What is blockchain?
At the risk of over-simplifying, blockchain is a set of clever technologies that enable a list of transactions (also known as a ledger) to be stored in lots of different places, by different people, all at once. The principle for this is centuries old but as an example, just think of receipt books with carbon sheets. When you complete a transaction, you complete a record, and a carbon sheet enables both parties to have a duplicate copy of the transaction. If either of you attempt to change anything, you can see that they no longer match up and so can identify discrepancies quickly.
Blockchain technologies enable this at a much larger scale through a chain of transactions. This is illustrated through the more academic name; ‘distributed ledger technologies’ – which help link back to the traditional ledger books still used by many Fairtrade farmer organisations across the world to keep track of transactions.
The power of blockchain for farmers
The real power of blockchain technologies come into play when you incorporate decentralisation into the mix – meaning removing the need for a central ‘controller’. This is because, by using blockchain, rather than trusting one organisation to store information, you can trust the network – all the different people in different places storing the information.
When the technology is more mature, this could be incredibly exciting for farmers – democratising the information in supply chains. Farmers often have to share lots of information about themselves but don’t receive any information in return. If systems were built in the right way, it could support farmers to understand the journeys their crops take – potentially helping them to better manage their customer relationships and risks – and ultimately become more resilient.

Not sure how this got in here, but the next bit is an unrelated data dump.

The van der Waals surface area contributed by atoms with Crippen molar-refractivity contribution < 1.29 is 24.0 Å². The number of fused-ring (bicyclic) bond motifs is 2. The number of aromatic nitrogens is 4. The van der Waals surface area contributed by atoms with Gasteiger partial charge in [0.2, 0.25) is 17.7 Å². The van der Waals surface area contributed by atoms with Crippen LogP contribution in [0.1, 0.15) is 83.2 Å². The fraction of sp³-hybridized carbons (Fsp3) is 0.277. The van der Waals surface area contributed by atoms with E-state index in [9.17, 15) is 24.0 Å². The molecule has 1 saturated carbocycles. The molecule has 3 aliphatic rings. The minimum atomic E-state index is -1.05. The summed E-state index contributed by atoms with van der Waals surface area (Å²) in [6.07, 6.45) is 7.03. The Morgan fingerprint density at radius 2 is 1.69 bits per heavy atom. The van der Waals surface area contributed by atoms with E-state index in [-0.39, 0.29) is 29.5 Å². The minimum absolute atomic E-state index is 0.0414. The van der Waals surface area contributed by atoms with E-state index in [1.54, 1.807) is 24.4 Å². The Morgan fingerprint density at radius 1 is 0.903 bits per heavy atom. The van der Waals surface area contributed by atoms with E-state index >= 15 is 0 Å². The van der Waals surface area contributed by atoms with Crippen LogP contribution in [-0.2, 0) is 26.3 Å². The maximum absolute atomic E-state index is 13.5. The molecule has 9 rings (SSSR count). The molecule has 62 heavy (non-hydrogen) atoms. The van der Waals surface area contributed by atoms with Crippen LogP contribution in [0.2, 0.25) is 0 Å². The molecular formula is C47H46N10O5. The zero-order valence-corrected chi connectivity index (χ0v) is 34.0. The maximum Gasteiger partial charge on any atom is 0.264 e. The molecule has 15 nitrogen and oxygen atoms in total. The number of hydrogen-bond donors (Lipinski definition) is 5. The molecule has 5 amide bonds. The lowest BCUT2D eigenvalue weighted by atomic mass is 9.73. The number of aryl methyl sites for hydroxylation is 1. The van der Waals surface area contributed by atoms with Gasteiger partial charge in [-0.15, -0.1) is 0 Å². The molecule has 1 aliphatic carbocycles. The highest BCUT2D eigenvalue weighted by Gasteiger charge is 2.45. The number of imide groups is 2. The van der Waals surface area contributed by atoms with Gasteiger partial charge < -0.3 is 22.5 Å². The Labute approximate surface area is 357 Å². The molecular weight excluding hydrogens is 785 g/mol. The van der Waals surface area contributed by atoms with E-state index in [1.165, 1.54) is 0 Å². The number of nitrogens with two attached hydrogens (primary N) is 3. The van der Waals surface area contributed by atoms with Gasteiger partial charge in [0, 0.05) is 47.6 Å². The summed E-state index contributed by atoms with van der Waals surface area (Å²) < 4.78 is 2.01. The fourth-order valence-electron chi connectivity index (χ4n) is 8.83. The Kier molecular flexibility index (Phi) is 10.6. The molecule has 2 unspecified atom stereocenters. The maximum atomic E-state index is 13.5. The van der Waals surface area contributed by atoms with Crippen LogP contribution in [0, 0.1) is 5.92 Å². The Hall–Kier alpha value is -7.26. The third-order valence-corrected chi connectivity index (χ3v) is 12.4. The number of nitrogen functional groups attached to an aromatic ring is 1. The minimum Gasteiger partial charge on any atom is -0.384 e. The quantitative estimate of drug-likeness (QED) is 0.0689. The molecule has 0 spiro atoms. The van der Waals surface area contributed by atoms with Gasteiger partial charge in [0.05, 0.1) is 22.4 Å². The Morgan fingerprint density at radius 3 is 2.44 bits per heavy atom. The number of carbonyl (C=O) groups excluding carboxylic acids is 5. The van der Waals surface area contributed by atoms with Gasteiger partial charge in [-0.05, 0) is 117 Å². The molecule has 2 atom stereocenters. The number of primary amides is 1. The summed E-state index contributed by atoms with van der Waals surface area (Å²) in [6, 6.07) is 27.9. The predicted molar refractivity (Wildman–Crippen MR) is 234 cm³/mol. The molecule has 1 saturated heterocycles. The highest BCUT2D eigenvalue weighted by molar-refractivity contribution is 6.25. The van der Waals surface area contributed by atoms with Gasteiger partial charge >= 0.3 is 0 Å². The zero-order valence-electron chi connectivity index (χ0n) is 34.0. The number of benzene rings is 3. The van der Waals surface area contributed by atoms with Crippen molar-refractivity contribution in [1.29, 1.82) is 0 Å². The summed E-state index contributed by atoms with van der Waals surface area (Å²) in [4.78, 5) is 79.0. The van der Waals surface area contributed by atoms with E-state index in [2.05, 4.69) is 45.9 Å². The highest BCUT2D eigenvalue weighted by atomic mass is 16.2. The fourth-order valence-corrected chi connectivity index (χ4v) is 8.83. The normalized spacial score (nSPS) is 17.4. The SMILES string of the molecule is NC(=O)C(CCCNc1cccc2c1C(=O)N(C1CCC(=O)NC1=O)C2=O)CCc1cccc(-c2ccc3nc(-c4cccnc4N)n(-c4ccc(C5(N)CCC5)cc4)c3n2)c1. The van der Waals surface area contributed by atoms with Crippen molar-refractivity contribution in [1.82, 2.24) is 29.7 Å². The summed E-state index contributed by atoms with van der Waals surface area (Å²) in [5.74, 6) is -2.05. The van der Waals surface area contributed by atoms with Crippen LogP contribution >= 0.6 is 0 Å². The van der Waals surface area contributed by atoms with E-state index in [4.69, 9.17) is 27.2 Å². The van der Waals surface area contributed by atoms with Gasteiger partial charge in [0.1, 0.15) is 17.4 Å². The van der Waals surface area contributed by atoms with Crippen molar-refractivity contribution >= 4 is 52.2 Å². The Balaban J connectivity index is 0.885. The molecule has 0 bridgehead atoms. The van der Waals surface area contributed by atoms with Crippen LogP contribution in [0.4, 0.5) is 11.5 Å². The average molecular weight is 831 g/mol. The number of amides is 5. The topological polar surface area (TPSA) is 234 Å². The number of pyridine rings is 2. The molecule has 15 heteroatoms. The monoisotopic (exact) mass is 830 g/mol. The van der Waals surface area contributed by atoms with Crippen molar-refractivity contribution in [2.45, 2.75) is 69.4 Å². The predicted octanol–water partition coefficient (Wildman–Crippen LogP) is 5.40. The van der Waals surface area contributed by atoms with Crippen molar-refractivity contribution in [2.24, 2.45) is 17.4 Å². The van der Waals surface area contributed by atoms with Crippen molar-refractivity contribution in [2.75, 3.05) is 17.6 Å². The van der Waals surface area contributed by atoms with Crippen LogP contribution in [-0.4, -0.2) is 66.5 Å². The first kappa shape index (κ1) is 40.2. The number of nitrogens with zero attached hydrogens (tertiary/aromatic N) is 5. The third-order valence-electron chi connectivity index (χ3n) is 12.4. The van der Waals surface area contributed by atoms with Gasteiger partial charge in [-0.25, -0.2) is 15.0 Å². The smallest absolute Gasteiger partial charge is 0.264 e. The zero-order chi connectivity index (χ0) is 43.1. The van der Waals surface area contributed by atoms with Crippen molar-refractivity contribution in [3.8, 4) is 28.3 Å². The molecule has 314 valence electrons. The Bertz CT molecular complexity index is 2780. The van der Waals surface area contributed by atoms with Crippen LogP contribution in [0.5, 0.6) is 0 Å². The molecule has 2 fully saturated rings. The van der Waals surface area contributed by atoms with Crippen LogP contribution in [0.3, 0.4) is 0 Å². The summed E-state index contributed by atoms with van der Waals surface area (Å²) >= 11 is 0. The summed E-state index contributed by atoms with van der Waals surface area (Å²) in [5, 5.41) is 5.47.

Another exciting application is looking at the potential to reduce the cost of credit to farmers. Many Fairtrade cooperatives get loans to cover the cost of producing crops, which they then pay back once they sell their produce. This is common in international trade and is called Agriculture or Trade Finance. Often, the interest rate cooperatives pay is high, relating to the risk of the cooperative not paying back the loan. Potentially, the perceived risk of the cooperative not paying back the loan could be reduced through setting up automated payments when the product is shipped using a blockchain platform – meaning the cooperative ultimately pay less for credit so can pay more money to all their members, the farmers.
These journeys, known as a supply chain, are fraught with challenges along the way. For example, if you’re a farmer living on a border of two countries where the governments set the price for your crop, there is often an incentive to carry your product a short distance across the border to get a better price. The price you receive could be the difference between being able to feed your family or not. Many challenges like this in supply chains are incredibly hard to solve and involve lots of different organisations and people who have conflicting financial, political and social incentives.
The journey of products is often long and complicated. This processing facility in Indonesia is where KBQB bring some of the coffee grown by their 5,671 farmer members clustered in over 100 villages across two sub-districts.
We often hear that blockchain is being used to solve supply chain challenges; but in many cases unfortunately it isn’t clear which challenge is being addressed – and in some cases there is no evidence that the challenge being addressed is a priority for farmers.
These technologies and applications of them are very much in their infancy – and come with a lot of costs and risks. The question being asked is too often “How can we use blockchain?” rather than “What challenge should we solve?” and “Why is blockchain the best technology to solve this challenge?”.
We’ve been getting excited about the huge range of projects seeking to support farmers with this new technology but right now we have yet to find any that deliver long-term value. These projects fail to take into consideration the context that Fairtrade farmers often face, and don’t offer a safety net if anything goes wrong. We’re keeping our ear to the ground to find projects that work for farmers and workers. If you’ve got a project that does just that, or if you’re looking to solve a complex challenge in supply chains and you’d be interested in our input, please get in touch at email@example.com.
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